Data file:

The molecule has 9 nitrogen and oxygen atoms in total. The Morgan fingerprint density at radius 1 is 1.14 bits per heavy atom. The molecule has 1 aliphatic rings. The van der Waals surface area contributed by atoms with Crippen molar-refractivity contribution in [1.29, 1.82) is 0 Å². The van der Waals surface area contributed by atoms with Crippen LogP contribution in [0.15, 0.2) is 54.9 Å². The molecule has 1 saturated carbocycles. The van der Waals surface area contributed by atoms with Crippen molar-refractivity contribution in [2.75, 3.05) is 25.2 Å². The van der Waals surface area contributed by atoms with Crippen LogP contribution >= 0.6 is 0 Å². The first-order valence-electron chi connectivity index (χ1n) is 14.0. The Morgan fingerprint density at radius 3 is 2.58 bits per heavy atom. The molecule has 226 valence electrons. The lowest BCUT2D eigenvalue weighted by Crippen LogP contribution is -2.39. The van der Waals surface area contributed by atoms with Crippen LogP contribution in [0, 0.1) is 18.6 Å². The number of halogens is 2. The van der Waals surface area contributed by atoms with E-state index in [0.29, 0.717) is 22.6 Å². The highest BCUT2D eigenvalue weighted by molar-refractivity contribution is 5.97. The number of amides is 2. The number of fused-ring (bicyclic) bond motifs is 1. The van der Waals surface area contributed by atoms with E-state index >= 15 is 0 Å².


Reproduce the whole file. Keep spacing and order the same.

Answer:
The molecule has 9 nitrogen and oxygen atoms in total. The Morgan fingerprint density at radius 1 is 1.14 bits per heavy atom. The molecule has 1 aliphatic rings. The van der Waals surface area contributed by atoms with Crippen molar-refractivity contribution in [1.29, 1.82) is 0 Å². The van der Waals surface area contributed by atoms with Crippen LogP contribution in [0.15, 0.2) is 54.9 Å². The molecule has 1 saturated carbocycles. The van der Waals surface area contributed by atoms with Crippen molar-refractivity contribution in [2.75, 3.05) is 25.2 Å². The van der Waals surface area contributed by atoms with Crippen LogP contribution >= 0.6 is 0 Å². The first-order valence-electron chi connectivity index (χ1n) is 14.0. The Morgan fingerprint density at radius 3 is 2.58 bits per heavy atom. The molecule has 226 valence electrons. The lowest BCUT2D eigenvalue weighted by Crippen LogP contribution is -2.39. The van der Waals surface area contributed by atoms with Crippen LogP contribution in [0, 0.1) is 18.6 Å². The number of halogens is 2. The van der Waals surface area contributed by atoms with E-state index in [0.29, 0.717) is 22.6 Å². The highest BCUT2D eigenvalue weighted by molar-refractivity contribution is 5.97. The number of amides is 2. The number of fused-ring (bicyclic) bond motifs is 1. The van der Waals surface area contributed by atoms with E-state index >= 15 is 0 Å².